February 13, 2017

"About 188,000 residents near Oroville, Calif., were ordered to evacuate Sunday after a hole in an emergency spillway in the Oroville Dam threatened to flood the surrounding area."

"Thousands clogged highways leading out of the area headed south, north and west, and arteries major and minor remained jammed as midnight approached on the West Coast...."
Lake Oroville is one of California’s largest man-made lakes, with 3.5 million acre-feet of water and 167 miles of shoreline, and the 770-foot-tall Oroville Dam is the nation’s tallest, about 44 feet higher than the Hoover Dam on the Colorado River. The lake is the linchpin of California’s government-run water delivery system, sending water from the Sierra Nevada for agriculture in the Central Valley and for residents and businesses in Southern California.

90 comments:

AprilApple said...

Democrats never to blame. *

Michael K said...

"government-run water delivery system,"

tells you what you need to know.

Maintenance is something politicians don;t do. There are no ribbon cuttings at regular maintenance completions.

Jerry Brown is begging now. I guess secession is out this week.

tim in vermont said...

It's that permanent drought due to global warming R&B is always going on about.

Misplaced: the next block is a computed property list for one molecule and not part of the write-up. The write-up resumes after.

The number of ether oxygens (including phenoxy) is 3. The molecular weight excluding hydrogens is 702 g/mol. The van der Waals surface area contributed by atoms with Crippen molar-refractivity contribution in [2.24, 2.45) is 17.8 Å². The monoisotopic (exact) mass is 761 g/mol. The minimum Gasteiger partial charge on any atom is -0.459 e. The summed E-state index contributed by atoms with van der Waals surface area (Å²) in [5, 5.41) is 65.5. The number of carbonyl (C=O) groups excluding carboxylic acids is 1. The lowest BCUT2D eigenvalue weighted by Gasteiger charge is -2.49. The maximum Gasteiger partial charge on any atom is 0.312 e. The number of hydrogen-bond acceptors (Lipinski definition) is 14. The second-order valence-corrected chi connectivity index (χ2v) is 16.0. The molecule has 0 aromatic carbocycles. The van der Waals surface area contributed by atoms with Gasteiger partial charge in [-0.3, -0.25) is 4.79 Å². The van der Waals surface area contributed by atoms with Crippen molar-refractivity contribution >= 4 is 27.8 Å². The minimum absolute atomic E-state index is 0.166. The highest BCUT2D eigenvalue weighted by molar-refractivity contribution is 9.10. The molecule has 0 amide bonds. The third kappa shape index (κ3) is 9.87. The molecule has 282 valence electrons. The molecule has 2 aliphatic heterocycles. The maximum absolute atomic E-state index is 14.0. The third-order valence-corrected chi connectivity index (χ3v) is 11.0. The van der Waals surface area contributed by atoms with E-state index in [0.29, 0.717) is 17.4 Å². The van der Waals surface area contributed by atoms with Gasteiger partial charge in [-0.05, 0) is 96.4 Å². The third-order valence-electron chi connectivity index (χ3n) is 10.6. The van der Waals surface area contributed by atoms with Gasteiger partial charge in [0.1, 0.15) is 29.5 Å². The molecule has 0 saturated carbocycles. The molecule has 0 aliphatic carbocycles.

David Begley said...

Water restrictions remain in effect in CA.

Original Mike said...

Jerry Brown is asking Trump for $162.3M in emergency assistance. How about $1,000 for each illegal alien delivered to ICE?

Let's make a deal!

Phunctor said...

It was Boosh!

Seriously, the blame-shifting dance will be amazingly entertaining. If I were a better person I'd have more sympathy for the Californians who've been voting for insanity for so many decades. But I'm not, and I. Do. Not. Care.

Big Mike said...

I am going to go out on a limb here and assume that the Dumbocrat-controlled government of California skimped on basic maintenance in order to start up flashy new programs and to invest (throw away) more money on the high speed train to nowhere.

For years the water in the lake was low due to the drought, that was the time to inspect and do preventive maintenance on the spillway. Not when the lake is full.

tim in vermont said...

Water restrictions will never be lifted for political reasons.

JHapp said...

Funniest thing I read about the California drought problem is that the liberals there don't like reservoirs because they are not natural.

Original Mike said...

The rocket scientists built a power line in the emergency spillway.

Curious George said...

I wonder what Meryl Streep thinks about this.

Henry said...

Jerry Brown is asking Trump for $162.3M in emergency assistance.

Subtract that from the $68 Billion high speed rail line you still have $67.837 Billion left.

Ignorance is Bliss said...

Michael K said...

Jerry Brown is begging now. I guess secession is out this week.

Nope. Now they're looking for secession, plus alimony and child support payments.

AJ Lynch said...

I hope and pray the damn dam holds up - we don't need any more huge disasters.

Jersey Fled said...

When these CA loonies start placing legitimate infrastructure needs on the same priority level as making sure men can go to the girls room, maybe I'll feel a little more sympathy for them.